There has been little progress towards improving Scotland’s national diet and health over a 15 year period, according to research conducted by Robert Gordon, Abertay and Newcastle Universities.
The study, funded by Food Standards Scotland, examined annual trends in food consumption and nutrient intakes between 2013 and 2015, using food purchase data from the UK Living Costs and Food Survey. This data was then evaluated alongside a previously published report which focused on figures from 2001–2012.
The aim of the research was to monitor the nation’s progress towards the Scottish Dietary Goals – first published in 1996, before being updated in 2013 and 2016. It found that intakes of fruit and vegetables, oil rich fish, and dietary fibre remain too low, with free sugars, total fat and saturated fat being too high in relation to the goals. While there has been a small reduction in the levels of free sugars and saturated fat, when compared to the initial 2001 data, progress towards a diet that will improve and support the health of the Scottish population has been very slow.
Dr Lindsey Masson, a nutrition lecturer from Robert Gordon University and Registered Nutritionist, acted as Principal Investigator for the study.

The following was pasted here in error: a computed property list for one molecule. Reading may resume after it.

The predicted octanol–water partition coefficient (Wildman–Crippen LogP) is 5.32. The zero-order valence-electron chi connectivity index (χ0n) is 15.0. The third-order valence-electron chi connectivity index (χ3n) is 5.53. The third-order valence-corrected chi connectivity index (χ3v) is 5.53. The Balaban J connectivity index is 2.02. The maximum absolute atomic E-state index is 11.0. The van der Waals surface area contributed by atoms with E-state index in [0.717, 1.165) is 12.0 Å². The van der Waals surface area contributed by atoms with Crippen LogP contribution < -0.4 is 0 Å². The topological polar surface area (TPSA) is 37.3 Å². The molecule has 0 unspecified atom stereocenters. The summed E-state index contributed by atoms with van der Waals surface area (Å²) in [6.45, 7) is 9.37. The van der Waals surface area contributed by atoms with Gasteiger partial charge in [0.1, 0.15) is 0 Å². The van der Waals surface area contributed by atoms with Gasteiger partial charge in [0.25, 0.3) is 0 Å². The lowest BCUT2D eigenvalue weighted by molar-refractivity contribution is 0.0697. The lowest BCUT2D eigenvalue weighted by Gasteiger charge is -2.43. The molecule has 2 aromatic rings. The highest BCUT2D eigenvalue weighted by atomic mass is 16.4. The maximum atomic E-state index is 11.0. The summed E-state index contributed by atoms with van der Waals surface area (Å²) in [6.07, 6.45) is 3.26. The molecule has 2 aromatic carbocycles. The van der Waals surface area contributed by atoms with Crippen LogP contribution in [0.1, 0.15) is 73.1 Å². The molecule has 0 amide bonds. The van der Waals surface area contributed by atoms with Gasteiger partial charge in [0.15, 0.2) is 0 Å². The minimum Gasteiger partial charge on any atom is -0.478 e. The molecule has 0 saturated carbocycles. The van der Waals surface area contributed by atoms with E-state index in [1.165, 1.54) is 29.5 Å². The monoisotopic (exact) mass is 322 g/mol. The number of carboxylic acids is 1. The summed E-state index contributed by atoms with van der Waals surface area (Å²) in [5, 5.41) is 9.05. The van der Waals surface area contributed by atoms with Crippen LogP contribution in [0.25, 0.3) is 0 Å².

She said: ‘In Scotland, 65% of adults are overweight and 29% of adults are obese. Therefore, it is essential that we start to reduce our consumption of foods that are high in sugar and fat – namely biscuits, confectionery, crisps, cakes, pastries, puddings and sugar-sweetened drinks. In addition to raising awareness of the health benefits of meeting dietary recommendations, the Scottish Government needs to support the population in achieving these dietary goals.’
This study aimed to support work by the Scottish Government and Food Standards Scotland to facilitate improvements to the Scottish diet and help reduce the burden of obesity and diet-related disease. Its results have already been drawn upon in Food Standards Scotland’s Situation Report – ‘The Scottish Diet: It needs to change’ and in the Scottish Government’s ‘A Healthier Future: Scotland’s Diet & Healthy Weight Delivery Plan’.
Dr Karen Barton, Registered Nutritionist, first author of the research and lecturer from Abertay University, pointed out another interesting result which became apparent.
She said: ‘We found differences in dietary intake by deprivation – with households in the most deprived areas consuming significantly less fruit and vegetables, oil rich fish and fibre than those in the least deprived areas. However intakes for all groups of the population were considerably lower than the Scottish Dietary Goals.
‘The fruit and vegetable recommendation in particular is well-known – five portions per day – however that awareness does not seem to translate into changes in our dietary behaviour.”
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